B.C.-based biotech firm QLT Inc. merges with American firm Auxilium

VANCOUVER – Biotechnology firm QLT Inc. (TSX:QLT) has signed a deal to merge with U.S.-based Auxilium Pharmaceuticals under an agreement that will see shareholders of the Canadian company owning about one quarter of the combined firm.

Under the agreement, shareholders of Auxilium will receive 3.1359 QLT shares for each Auxilium share, subject to certain adjustments.

QLT shares were up 86 cents or about 15 per cent at $6.66 in trading on the Toronto Stock Exchange on Thursday, while Auxilium shares were down seven cents at US$21.16 on the Nasdaq market.

The combined organization will be led by Auxilium’s current leadership team and will maintain Auxilium’s current offices in Chesterbrook, Penn.

Visudyne, a treatment for a common form of age-related blindness, helped make QLT one of Canada’s most successful biotechnology companies. However, sales of the drug collapsed after the introduction of Genentech’s Lucentis and rising off-label use of cancer treatment Avastin.

Since then, the company has been selling off its products including Visudyne, which was bought by Valeant Pharmaceuticals International Inc. (TSX:VRX), and returning much of the proceeds to shareholders.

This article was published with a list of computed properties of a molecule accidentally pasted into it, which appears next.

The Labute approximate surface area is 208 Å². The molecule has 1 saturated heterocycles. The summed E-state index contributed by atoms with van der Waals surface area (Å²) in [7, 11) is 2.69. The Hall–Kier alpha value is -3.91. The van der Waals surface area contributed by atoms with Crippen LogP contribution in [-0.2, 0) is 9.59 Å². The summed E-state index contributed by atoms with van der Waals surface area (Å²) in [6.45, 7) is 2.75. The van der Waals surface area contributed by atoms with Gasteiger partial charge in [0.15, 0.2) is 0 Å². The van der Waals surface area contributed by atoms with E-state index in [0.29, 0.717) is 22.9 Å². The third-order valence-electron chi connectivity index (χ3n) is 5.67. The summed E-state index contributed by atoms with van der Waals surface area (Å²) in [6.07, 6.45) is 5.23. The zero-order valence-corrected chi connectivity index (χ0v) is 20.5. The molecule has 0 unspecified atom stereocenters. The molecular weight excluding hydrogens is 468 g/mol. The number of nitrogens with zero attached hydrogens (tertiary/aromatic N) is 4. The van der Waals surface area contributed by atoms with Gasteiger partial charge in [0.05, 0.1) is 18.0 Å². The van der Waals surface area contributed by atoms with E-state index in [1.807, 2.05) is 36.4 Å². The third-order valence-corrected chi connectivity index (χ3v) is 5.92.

Auxilium Pharmaceuticals has a portfolio of 12 approved products including treatments for erectile dysfunction.

Auxilium chief executive Adrian Adams said the combined company will be more competitive and efficient.

“Building on Auxilium’s strong foundation and commercial expertise, the merger with QLT represents a unique opportunity to accelerate our desired strategic transformation into a leading, diversified North American specialty biopharmaceutical company,” Adams said.

QLT has a synthetic retinoid program under development for the treatment of retinal diseases.

“We believe that this is an excellent transaction for QLT shareholders and provides them with the opportunity to benefit from the potential upside of the combined company,” QLT chairman Jason Aryeh said in a statement.

The deal, which has been unanimously approved by the boards of both companies, is subject to several conditions, including regulatory approvals in the U.S. and Canada, and approval of both companies’ shareholders.

Shareholders representing roughly 32 per cent of QLT shares outstanding have agreed to vote in favour of the transaction.

The deal is expected to close in the fourth quarter.

RBC Capital markets analyst Douglas Miehm said he doesn’t expected any regulatory pushback on the transaction and said it creates a “more tax efficient” Canadian corporation.

“We do not believe the regulators will find any anti-competitive or other issues with the transaction since QLT has no revenue generating assets,” he wrote in a note to clients.